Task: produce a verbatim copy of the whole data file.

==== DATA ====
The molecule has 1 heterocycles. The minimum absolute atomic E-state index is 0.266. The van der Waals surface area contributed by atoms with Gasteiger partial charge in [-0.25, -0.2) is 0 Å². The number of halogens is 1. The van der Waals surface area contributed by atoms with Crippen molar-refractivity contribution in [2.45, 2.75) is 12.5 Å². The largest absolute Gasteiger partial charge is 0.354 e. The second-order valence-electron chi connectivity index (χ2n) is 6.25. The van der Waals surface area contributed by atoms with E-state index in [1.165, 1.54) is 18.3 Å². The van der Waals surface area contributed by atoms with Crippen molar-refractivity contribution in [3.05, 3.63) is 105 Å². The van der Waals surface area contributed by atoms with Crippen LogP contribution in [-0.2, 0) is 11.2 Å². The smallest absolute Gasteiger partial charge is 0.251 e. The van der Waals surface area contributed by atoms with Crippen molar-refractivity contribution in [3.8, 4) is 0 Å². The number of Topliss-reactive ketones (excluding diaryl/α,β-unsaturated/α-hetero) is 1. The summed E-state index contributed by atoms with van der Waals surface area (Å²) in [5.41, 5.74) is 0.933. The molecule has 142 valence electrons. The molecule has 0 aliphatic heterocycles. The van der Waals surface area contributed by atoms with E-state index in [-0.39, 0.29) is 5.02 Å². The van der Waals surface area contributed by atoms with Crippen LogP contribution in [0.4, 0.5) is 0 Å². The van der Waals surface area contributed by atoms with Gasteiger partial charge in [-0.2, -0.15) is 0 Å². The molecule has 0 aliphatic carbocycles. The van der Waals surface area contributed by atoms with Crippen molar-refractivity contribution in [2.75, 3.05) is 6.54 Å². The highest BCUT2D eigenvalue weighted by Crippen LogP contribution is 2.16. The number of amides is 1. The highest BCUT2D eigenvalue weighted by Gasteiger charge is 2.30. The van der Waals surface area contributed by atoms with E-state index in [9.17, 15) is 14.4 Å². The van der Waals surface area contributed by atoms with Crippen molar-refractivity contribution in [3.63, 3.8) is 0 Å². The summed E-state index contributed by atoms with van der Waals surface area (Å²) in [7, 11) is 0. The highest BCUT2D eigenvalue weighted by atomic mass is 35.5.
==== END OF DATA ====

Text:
The molecule has 1 heterocycles. The minimum absolute atomic E-state index is 0.266. The van der Waals surface area contributed by atoms with Gasteiger partial charge in [-0.25, -0.2) is 0 Å². The number of halogens is 1. The van der Waals surface area contributed by atoms with Crippen molar-refractivity contribution in [2.45, 2.75) is 12.5 Å². The largest absolute Gasteiger partial charge is 0.354 e. The second-order valence-electron chi connectivity index (χ2n) is 6.25. The van der Waals surface area contributed by atoms with E-state index in [1.165, 1.54) is 18.3 Å². The van der Waals surface area contributed by atoms with Crippen molar-refractivity contribution in [3.05, 3.63) is 105 Å². The van der Waals surface area contributed by atoms with Crippen LogP contribution in [-0.2, 0) is 11.2 Å². The smallest absolute Gasteiger partial charge is 0.251 e. The van der Waals surface area contributed by atoms with Crippen molar-refractivity contribution in [3.8, 4) is 0 Å². The number of Topliss-reactive ketones (excluding diaryl/α,β-unsaturated/α-hetero) is 1. The summed E-state index contributed by atoms with van der Waals surface area (Å²) in [5.41, 5.74) is 0.933. The molecule has 142 valence electrons. The molecule has 0 aliphatic heterocycles. The van der Waals surface area contributed by atoms with E-state index in [-0.39, 0.29) is 5.02 Å². The van der Waals surface area contributed by atoms with Crippen LogP contribution in [0.4, 0.5) is 0 Å². The van der Waals surface area contributed by atoms with Gasteiger partial charge in [-0.2, -0.15) is 0 Å². The molecule has 0 aliphatic carbocycles. The van der Waals surface area contributed by atoms with Crippen molar-refractivity contribution in [2.75, 3.05) is 6.54 Å². The highest BCUT2D eigenvalue weighted by Crippen LogP contribution is 2.16. The number of amides is 1. The highest BCUT2D eigenvalue weighted by Gasteiger charge is 2.30. The van der Waals surface area contributed by atoms with E-state index in [9.17, 15) is 14.4 Å². The van der Waals surface area contributed by atoms with Crippen molar-refractivity contribution in [3.63, 3.8) is 0 Å². The summed E-state index contributed by atoms with van der Waals surface area (Å²) in [7, 11) is 0. The highest BCUT2D eigenvalue weighted by atomic mass is 35.5.